Bad Parenting Advice


Has anyone ever given you questionable parenting advice? Hands up, because I know I’m not alone! Although there are a million different ways to raise kids, sometimes you just have to shake your head and wonder. I’ve been told these nuggets of wisdom from everyone ranging from my own mom to strangers, and in between.

“Does anyone have an iPad for that kid?”

Someone said this about my two-year-old at an event recently. It was a family-friendly event in a library, and Gabriel was having a blast running in circles around the book displays. He miraculously wasn’t running into anyone and he wasn’t grabbing everything off the appetizer tables (except the Hershey’s kisses). The person who said this out loud meant well, as in, she saw that I was also holding Gabriel’s baby sister and thought I could use a break from watching him run.

But the thing was, I wasn’t really watching him closely anyway. Joke’s on you, random lady! Gabe was having fun and I knew enough adults in the room who would step in if Gabe needed redirected. Besides, I hate using electronics as a crutch to calm my kid down – although sometimes when we’re out and about there is no other solution besides Baby Shark. This was not one of those times.  

“If he doesn’t eat what’s for dinner, then let him starve. He’ll learn.”

This was the norm as my generation and generations before me grew up – either eat what’s served, or don’t eat at all. I remember many times sitting alone at the dinner table with a plate of cold vegetables in front of me, evidence of my stubbornness and dislike for brussels sprouts. I always hated this method of forcing your kid to eat. You just can’t. And toddlers are too defiant.

Gabriel is in occupational therapy for his picky eating because this age-old piece of parenting wisdom just sounded wrong to me. We work with him to make mealtime less stressful and more fun. In time, he chooses whether he wants to try new foods, and how much (if any) food he eats. Don’t get me wrong; it’s still incredibly frustrating and there are many nights his ‘dinner’ consists of a banana and a Nutri Grain bar (or waffle).

“Just tell him to suck it up and get over it.”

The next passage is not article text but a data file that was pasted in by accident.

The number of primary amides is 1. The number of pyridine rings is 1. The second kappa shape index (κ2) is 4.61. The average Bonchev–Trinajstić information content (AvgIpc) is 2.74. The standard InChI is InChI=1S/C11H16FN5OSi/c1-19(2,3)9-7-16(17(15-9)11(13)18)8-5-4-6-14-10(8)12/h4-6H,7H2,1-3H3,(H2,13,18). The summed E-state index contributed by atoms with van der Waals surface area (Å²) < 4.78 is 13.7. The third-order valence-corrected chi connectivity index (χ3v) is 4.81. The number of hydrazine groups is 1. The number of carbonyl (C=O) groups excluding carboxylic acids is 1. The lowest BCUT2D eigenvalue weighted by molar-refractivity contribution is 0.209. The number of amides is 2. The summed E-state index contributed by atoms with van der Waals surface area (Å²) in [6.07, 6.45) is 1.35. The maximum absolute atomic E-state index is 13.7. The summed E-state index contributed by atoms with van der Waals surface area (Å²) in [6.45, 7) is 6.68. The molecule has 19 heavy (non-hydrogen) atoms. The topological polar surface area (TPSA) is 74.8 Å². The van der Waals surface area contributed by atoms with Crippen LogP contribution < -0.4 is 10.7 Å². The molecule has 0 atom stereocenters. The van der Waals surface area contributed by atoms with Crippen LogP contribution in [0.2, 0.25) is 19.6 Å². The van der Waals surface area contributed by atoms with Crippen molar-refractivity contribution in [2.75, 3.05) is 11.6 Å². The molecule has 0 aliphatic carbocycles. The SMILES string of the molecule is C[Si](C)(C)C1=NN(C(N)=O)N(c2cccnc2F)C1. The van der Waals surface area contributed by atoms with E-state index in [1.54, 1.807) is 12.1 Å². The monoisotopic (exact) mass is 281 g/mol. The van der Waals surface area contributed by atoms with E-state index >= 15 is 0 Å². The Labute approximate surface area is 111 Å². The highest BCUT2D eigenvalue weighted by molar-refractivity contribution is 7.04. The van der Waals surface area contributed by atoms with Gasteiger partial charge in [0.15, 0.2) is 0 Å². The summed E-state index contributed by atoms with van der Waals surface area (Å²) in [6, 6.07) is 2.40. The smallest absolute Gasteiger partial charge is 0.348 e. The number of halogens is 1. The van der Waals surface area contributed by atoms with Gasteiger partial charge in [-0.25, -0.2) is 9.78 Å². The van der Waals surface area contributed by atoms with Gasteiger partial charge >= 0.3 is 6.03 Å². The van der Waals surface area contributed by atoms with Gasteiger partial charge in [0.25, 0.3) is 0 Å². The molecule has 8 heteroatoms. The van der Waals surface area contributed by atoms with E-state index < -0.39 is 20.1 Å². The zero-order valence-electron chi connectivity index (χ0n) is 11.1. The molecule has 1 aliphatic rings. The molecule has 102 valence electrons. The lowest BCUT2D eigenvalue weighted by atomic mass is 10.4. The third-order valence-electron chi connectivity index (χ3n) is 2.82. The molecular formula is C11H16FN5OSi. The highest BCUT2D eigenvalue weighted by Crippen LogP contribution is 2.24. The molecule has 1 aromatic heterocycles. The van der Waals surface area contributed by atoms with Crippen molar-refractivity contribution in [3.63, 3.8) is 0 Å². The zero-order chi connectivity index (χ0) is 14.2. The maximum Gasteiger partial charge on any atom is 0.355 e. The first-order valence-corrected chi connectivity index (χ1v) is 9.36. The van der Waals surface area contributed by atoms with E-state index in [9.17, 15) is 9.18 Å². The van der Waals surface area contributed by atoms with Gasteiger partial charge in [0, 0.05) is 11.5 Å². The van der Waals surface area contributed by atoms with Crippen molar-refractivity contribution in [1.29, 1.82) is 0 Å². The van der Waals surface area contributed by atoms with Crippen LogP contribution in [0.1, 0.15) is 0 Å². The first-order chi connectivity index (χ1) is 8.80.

This one was regarding our teenager’s mental health. We don’t really know what caused our son to experience depression but treating it as if it’s something he is doing on purpose is simply wrong.

“Maybe you should go over there to feed your baby.”

At the auto show a few weeks ago, I was walking and feeding my four-month-old baby at the same time. Once we exited the elevator, one of the employees immediately came up to me and told me this. I had on a nursing-friendly top (so literally nothing was showing) and didn’t feel like stopping for 15 minutes so she could eat. I wanted to say five other things to this woman, especially when she pressed the issue, but chose to say instead “No I’m fine” and kept on walking. Mind ya business, friend.

“You sure do seem to need a lot of help.”

I don’t remember who said this, but it was in the context of my in-laws coming over once a week (or more) to help with the kids in the early months of a new baby. They did it with Gabriel for at least the first six months and now, with Abigail, continue to do so. We’re lucky my husband’s family is close by, and we are not shy about asking for help when we feel we need it. It might only be once a week, but knowing I will have help getting dinner ready or corralling the toddler, or someone else holding the baby for an hour, is a huge relief. Besides, our kids will grow up having a close relationship with their grandparents. And for the record, I know that if my family lived closer, you’d bet my mom would be here that often, too!

“It’s probably a lip/tongue tie. // You should cut out dairy.”

If I had a dollar for every time these responses come up in breastfeeding groups, I’d have a lot of dollars. Your week-old baby has some trouble latching? Must be a lip or tongue tie. Shallow latch? You guessed it. What if your baby is gassy or seems uncomfortable after some feedings? Better cut all dairy from your diet. 

The thing is, these pieces of advice do come from a place of truth. A lip or tongue tie definitely can impact feeding… but not always, and it doesn’t have to be the go-to solution for a baby who just hasn’t mastered breastfeeding yet. And yes, dairy can be more difficult for some newborns to tolerate. But gassiness and some degree of reflux is pretty common in newborns and young infants until they get a little bigger, older, and don’t require frequent burping or upright positions after feeding. It’s an age and development thing more than a ‘mom needs to cut out dairy’ thing. Sometimes, these answers do solve the issue. But they come up so frequently I just have to shake my head and keep on scrolling. Ladies, get evaluated by a certified lactation consultant before you cut out an entire food group, I implore you!

Even when I was a first-time mom, I stopped asking for opinions, started scrolling (and ‘snoozing’) more often in Facebook mom groups, and trusting my own intuition. Parenting is hard enough without others’ opinions influencing how we raise our children. To be fair, there is plenty of positive, helpful advice out there, too. These are just the ones that stood out as either giving me a good laugh – or a beeline straight for the wine bottle and swear jar.

What’s the worst piece of parenting advice you’ve ever received?    


  1. While at a VBS event for my older child I was breastfeeding my younger child. A woman came up to me and said I couldn’t do that here in a church bc there were teenagers around. ??‍♀️ what is the logic in that? That teenagers would see a baby being fed naturally or that my partially exposed breast tissue would turn prepubescent boys into horndogs? Some people have no common sense.

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